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by Brandon Jarvis

During a rally in Henrico on Wednesday, Republicans pledged allegiance to an American flag that they were told was carried during the rally with Donald Trump outside of the Capitol building on Jan. 6. The Republican gubernatorial candidate Glenn Youngkin called it “weird and wrong.” 

The rally was hosted by Steve Bannon, a former top advisor to Trump while he was in the White House. Trump also phoned into the rally briefly. 

Video from the beginning of the event shows the attendees standing around preparing to do the pledge of allegiance. “She is carrying an American flag that was carried at the peaceful rally with Donald J. Trump on Jan. 6,” said Martha Boneta, an emcee of the Bannon event as the flag was being carried onto the stage.  

The backlash has been strong. Virginia Congresswoman Abigail Spanberger (D-VA07) was in the House chambers when insurrectionists reached the doors. “At a Youngkin rally in my district, they celebrated that this flag was carried during the insurrection,” Spanberger tweeted Thursday. “On 1/6, our democracy was attacked & police officers were beaten with flag poles. Insurrectionists defiled our flag that day. Is that something to celebrate Glenn Youngkin?”

Youngkin released a statement about the rally Thursday afternoon. “While I had no role in last night’s event, I have heard about it from many people in the media today. It is weird and wrong to pledge allegiance to a flag connected to January 6,” Youngkin said. “As I have said many times before, the violence that occurred on January 6 was sickening and wrong.”

During a press call Thursday morning, McAuliffe referred to the Bannon rally as one of the darkest moments of the Youngkin campaign. He then commented again on Twitter later in the day after Youngkin called the rally weird. “‘Weird’?? Glenn – people died during the January 6th riot Donald Trump and others celebrated in your honor last night,” McAuliffe tweeted.“If you can’t condemn last night’s rally and Trump’s deadly conspiracies, you don’t have the courage or character to serve as governor.”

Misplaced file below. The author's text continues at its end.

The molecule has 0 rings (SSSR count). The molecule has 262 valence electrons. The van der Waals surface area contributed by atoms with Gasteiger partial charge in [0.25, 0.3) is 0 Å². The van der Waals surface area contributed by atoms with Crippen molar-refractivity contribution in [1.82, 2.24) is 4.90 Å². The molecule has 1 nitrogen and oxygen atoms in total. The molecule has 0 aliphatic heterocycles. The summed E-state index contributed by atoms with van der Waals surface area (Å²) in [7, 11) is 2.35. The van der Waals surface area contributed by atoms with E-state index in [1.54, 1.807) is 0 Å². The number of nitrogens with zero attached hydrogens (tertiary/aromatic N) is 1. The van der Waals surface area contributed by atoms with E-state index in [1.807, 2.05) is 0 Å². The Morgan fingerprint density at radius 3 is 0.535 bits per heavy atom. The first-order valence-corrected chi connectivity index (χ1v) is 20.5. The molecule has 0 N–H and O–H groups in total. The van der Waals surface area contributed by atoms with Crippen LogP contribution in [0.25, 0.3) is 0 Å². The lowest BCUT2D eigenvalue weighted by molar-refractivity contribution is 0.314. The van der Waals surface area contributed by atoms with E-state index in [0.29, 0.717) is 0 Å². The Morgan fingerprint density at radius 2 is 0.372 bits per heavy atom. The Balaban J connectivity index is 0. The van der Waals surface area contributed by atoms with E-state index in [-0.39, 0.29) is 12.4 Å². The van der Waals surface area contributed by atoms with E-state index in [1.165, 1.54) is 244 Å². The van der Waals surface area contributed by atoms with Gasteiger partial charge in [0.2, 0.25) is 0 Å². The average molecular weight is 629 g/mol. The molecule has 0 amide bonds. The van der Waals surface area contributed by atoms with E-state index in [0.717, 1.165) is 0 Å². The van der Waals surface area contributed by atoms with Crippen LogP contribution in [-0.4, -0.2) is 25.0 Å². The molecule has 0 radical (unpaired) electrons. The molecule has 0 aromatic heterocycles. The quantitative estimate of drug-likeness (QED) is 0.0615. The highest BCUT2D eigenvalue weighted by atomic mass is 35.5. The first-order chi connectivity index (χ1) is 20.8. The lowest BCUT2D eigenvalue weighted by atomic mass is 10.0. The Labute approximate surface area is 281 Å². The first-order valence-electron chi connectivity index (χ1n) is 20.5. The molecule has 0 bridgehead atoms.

Boneta has since tried to clean up her comments and blame McAuliffe by contradicting the words she originally said on the stage at the event. “The American Flag at last night’s rally was in a bus tour and was never at a rally or never near the Capitol on Jan. 6,” she tweeted. “Anyone saying anything differently is LYING.” Video of Boneta from Wednesday shows her saying the flag was carried at the Capitol on Jan. 6. 

Youngkin tried to deflect back onto McAuliffe by addressing his endorsement from NARAL-Virginia, a group that has expressed a desire to defund police in Virginia. “Today, a radical group called NARAL that wants to defund our police is supporting Terry McAuliffe’s campaign,” Youngin said. “At least one Democrat in Virginia has already rejected NARAL’s endorsement. McAuliffe needs to come out today and say NARAL is wrong.” 

Youngkin also accused McAuliffe of focusing on the past with Trump, while he is looking to the future. “My campaign isn’t about the past, it is about the future and bringing everyone – Republicans, Independents, and Democrats – together around my vision for a Virginia that is safer, stronger, and less divisive, with the best schools and the best law enforcement and the best economy,” Youngkin said. 

A spokesperson for McAuliffe responded by accusing Youngkin of running this race to please Trump. “Since launching his campaign, Glenn Youngkin has made clear he is running for governor for one person and one person only: Donald J. Trump,” said McAuliffe spokesperson, Christina Freundlich. “Now, with less than three weeks to Election Day, he is closing his campaign the same way he started it — by celebrating Donald Trump’s most dangerous, divisive conspiracy theories about the 2020 election. The only thing ‘weird and wrong’ is Glenn Youngkin’s continued refusal to disavow Donald Trump’s deadly conspiracy theories.” 

Trump lost Virginia to Joe Biden by ten points last year. The polls are showing a tight race in this gubernatorial race just one year later, however. Youngkin has had to walk the tight rope of not turning off the Trump fans while also appealing to moderates and Independents that left the Republican Party during the last four years. McAuliffe has worked hard to keep Trump relevant in Virginia voters’ minds.

 “Virginia voters won’t be able to avoid hearing about yesterday’s rally, as it will be the focus of [Democratic] ads for the next week,” said Dr. Stephen Farnsworth, a professor of political science at the University of Mary Washington. “Today is a bad day for the [Youngkin] campaign, thanks to last night’s Republican rally.”

Election day is Nov. 2.

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By vascope